2010-07-24: Fences



Date: July 24th, 2010


"The only fence against the world is a thorough knowledge of it."


Bedford Hills Correctional Facility for Women

A rickety metal folding table with blunt edges. A simple chair. A simple set-up, made for meetings of a high security sort. All around, four sides of a heavy-duty floor-to-ceiling wire fence — and that is all that is meant to separate a brutal serial killer from the outside world.

Outside world relatively speaking, that is. Because, outside of this cage, more walls press in. A veritable maze of concrete walls and corridors from this point outward, there is nary a window to be seen and a prison guard stands at every corner. It's dim, and it's sterile, and it's hardly anyone's idea of a good place to be.

One such prison guard, an appropriately stern-looking woman in her drab uniform, ushers a visitor — a figure slightly taller than her, blonde hair, worn brown leather jacket — toward this meeting place, toward the "safe" side of the wire. The prisoner wasn't told she'd have any sort of official meeting; today isn't a day of questioning by anyone representing the law in any form. Not officially. This guest is here on her own time. Though her credentials may have helped usher her in, there's no gleaming badge in sight when Detective Powers comes into sight next to the prison guard. Her face is already a stoic, a mask of neutrality, but her eyes tell a different story, intensely directed straight ahead.

Being here is no picnic for a woman who's used to freedom. Despite rules and orders of basic human rights that everyone should be afforded, Mandy's rights have been sorely violated… But who cares? She'll kill them all one day. One day soon.

The others fear her.

She walks with a limp, despite the time that's gone by. Her injury was extensive and in some ways, irreparable. Tendons, ligaments, nerves, muscle, even bone have all been destroyed by a knife she earnestly wishes now that she hadn't been carrying.

And yet, they still fear her.

That's what all this is. The high security, the chains that bind her wrists and ankles— The people here are afraid, and they should be. Given the smallest opportunity, she wouldn't hesitate to destroy the facility and everyone inside it for taking her freedom away from her.

Then, led into this special meeting place, she sees Maggie as one of her entourage roughly shoves her into the cage Briefly, she looks behind her as the door is slammed and locked, but her attention is right back on her favourite cop shortly thereafter.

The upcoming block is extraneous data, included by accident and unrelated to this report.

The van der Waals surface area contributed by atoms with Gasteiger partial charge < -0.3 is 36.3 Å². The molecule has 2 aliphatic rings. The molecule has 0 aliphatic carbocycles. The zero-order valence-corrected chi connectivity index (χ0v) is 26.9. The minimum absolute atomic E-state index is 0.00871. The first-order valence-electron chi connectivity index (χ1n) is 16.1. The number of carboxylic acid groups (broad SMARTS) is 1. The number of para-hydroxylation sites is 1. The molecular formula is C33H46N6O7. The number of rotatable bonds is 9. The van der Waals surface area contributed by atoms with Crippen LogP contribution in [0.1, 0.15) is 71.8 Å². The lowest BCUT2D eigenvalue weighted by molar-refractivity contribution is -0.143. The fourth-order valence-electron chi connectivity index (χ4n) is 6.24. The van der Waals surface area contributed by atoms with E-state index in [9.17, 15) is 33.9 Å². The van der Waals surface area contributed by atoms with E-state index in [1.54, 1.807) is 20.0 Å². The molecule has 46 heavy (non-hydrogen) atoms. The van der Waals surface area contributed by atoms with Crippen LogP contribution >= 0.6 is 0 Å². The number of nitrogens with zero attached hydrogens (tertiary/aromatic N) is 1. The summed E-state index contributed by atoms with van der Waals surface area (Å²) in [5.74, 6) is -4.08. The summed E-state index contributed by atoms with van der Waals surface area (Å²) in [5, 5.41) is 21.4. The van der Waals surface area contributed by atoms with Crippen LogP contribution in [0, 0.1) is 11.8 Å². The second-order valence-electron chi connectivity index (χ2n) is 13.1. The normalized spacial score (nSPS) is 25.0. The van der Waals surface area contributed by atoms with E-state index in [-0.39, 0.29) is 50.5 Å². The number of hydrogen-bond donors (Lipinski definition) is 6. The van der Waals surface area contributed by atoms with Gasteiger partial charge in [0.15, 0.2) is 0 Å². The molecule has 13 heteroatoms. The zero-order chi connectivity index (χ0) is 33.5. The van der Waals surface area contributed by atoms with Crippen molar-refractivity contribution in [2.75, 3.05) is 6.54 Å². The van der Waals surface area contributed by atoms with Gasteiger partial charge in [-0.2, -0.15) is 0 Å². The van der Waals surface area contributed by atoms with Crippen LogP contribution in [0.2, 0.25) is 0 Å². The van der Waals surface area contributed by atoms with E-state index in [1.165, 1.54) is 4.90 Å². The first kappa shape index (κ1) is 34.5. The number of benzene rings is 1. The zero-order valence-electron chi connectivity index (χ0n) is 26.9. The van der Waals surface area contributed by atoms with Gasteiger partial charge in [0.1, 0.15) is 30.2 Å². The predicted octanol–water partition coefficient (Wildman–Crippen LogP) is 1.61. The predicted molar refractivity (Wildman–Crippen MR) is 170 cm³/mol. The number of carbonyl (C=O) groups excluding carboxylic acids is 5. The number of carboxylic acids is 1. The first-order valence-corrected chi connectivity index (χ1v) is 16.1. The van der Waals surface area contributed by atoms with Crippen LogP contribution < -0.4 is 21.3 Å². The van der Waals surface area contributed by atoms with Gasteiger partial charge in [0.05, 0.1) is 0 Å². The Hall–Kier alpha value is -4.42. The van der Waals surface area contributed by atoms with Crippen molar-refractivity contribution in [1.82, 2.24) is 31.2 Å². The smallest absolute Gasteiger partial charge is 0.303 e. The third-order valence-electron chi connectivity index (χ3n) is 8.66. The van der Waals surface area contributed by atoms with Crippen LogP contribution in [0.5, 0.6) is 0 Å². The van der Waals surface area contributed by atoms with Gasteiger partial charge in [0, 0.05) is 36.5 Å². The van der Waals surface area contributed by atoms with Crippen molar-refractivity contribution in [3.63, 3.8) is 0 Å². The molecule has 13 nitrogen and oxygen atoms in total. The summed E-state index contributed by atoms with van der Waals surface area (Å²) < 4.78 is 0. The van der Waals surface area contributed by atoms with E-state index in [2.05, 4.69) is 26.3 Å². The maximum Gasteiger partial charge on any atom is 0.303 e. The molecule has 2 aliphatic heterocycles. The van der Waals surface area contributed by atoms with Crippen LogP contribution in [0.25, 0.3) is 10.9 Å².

Mandy looks a lot different now. She's… cleaner. More together in a lot of ways, since she hasn't been living on the streets. Her hair is neatly back in a ponytail, and she's wearing the jail's less-than-flattering jumpsuit. It doesn't look like she could possibly be the one who killed dozens of people. "Hello, Maggie. Did you miss me?"

Without a word, Maggie approaches the fence, stopping a hands' breadth from it. directly across from Larson's position at the table. Her jacket and the layers underneath — white blouse, black waistcoat — bear the signs of the outside world, having been weather-beaten by the rain, and her hair holds the same hints, a few strands of the straight blonde dampened. There's a small shift in her body, a rustle of leather, as she looks to the side and murmurs a polite thank-you to the prison guard, who steps back, hands folded, and waits.

After that, Maggie is very still. She doesn't move an inch, only studies Mandy as she continues to look straight ahead, dead center. The only change is that her gaze becomes more abhorrent as the seconds tick by. "I'm not here … to banter, Larson," she says slowly — wholly impassive, unlike her intensifying stare. "I'd like to know … how you feel," she goes on evenly, pausing briefly to study Mandy further, "about a life in prison."